Here is the text of The Queen's speech at the state dinner in Dublin Castle last night.
''A hUachtarain agus a chairde (President and friends).
Madam President, Prince Philip and I are delighted to be here, and to experience at first hand Ireland’s world-famous hospitality.
Together we have much to celebrate: the ties between our people, the shared values, and the economic, business and cultural links that make us so much more than just neighbours, that make us firm friends and equal partners.
Madam President, speaking here in Dublin Castle it is impossible to ignore the weight of history, as it was yesterday when you and I laid wreaths at the Garden of Remembrance.
Indeed, so much of this visit reminds us of the complexity of our history, its many layers and traditions, but also the importance of forbearance and conciliation. Of being able to bow to the past, but not be bound by it.
Of course, the relationship has not always been straightforward; nor has the record over the centuries been entirely benign. It is a sad and regrettable reality that through history our islands have experienced more than their fair share of heartache, turbulence and loss.
These events have touched us all, many of us personally, and are a painful legacy. We can never forget those who have died or been injured, and their families. To all those who have suffered as a consequence of our troubled past I extend my sincere thoughts and deep sympathy. With the benefit of historical hindsight we can all see things which we would wish had been done differently or not at all.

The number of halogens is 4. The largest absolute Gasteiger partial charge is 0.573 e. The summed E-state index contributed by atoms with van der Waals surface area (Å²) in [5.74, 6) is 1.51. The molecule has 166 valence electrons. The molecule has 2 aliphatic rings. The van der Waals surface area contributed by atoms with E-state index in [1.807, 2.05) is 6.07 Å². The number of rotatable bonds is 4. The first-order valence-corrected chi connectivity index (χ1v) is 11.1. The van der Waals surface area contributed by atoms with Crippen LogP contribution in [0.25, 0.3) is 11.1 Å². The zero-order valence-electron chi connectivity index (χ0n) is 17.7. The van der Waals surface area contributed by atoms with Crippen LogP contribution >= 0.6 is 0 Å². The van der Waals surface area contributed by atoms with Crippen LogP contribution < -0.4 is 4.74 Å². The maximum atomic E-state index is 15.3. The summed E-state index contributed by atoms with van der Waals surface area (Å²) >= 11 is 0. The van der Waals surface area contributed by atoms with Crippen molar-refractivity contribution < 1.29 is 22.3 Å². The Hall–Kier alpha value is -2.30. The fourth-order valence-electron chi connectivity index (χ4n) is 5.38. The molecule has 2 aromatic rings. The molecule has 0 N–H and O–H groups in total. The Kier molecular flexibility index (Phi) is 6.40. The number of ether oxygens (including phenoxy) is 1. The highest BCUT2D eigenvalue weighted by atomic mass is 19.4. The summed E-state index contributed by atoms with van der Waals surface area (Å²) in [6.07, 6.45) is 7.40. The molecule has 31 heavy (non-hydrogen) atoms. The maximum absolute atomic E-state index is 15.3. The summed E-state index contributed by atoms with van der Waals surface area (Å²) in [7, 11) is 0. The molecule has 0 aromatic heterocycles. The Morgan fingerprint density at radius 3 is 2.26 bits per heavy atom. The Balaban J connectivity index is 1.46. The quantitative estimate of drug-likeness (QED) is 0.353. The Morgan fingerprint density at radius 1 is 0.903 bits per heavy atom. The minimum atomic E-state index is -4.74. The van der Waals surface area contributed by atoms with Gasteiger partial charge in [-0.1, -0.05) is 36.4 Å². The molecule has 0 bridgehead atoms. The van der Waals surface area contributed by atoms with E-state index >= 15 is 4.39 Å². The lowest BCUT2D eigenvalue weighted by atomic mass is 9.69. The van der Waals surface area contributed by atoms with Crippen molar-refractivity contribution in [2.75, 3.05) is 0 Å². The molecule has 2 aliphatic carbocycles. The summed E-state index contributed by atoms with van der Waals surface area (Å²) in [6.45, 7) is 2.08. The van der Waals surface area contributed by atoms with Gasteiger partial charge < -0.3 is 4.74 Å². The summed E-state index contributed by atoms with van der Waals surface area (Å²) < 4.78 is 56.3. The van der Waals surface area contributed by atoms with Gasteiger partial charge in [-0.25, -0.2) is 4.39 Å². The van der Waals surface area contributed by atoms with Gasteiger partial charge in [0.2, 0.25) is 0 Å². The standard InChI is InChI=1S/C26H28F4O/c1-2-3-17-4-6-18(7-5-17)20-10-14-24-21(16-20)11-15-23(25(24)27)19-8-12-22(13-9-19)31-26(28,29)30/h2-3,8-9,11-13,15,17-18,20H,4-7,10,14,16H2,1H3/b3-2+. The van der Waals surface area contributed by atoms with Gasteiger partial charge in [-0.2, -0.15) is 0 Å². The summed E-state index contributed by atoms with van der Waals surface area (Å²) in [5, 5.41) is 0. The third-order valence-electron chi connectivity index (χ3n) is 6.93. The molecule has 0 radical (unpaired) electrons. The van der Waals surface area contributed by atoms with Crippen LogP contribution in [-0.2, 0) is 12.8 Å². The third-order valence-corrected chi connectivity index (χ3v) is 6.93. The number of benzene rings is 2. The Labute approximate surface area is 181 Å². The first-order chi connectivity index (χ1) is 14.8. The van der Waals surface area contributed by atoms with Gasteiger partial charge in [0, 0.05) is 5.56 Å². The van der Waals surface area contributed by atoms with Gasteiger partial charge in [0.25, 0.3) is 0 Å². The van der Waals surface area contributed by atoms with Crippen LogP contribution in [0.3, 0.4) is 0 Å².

But it is also true that no-one who looked to the future over the past centuries could have imagined the strength of the bonds that are now in place between the governments and the people of our two nations, the spirit of partnership that we now enjoy, and the lasting rapport between us. No-one here this evening could doubt that heartfelt desire of our two nations.
Madam President, you have done a great deal to promote this understanding and reconciliation. You set out to build bridges. And I have seen at first hand your success in bringing together different communities and traditions on this island.
You have also shed new light on the sacrifice of those who served in the First World War. Even as we jointly opened the Messines Peace Park in 1998, it was difficult to look ahead to the time when you and I would be standing together at Islandbridge as we were today.
That transformation is also evident in the establishment of a successful power-sharing executive in Northern Ireland. A knot of history that was painstakingly loosened by the British and Irish Governments together with the strength, vision and determination of the political parties in Northern Ireland.
What were once only hopes for the future have now come to pass; it is almost exactly 13 years since the overwhelming majority of people in Ireland and Northern Ireland voted in favour of the agreement signed on Good Friday 1998, paving the way for Northern Ireland to become the exciting and inspirational place that it is today.
I applaud the work of all those involved in the peace process, and of all those who support and nurture peace, including members of the police, the gardai, and the other emergency services, and those who work in the communities, the churches and charitable bodies like Co-operation Ireland.
Taken together, their work not only serves as a basis for reconciliation between our people and communities, but it gives hope to other peacemakers across the world that through sustained effort, peace can and will prevail.
For the world moves on quickly. The challenges of the past have been replaced by new economic challenges which will demand the same imagination and courage.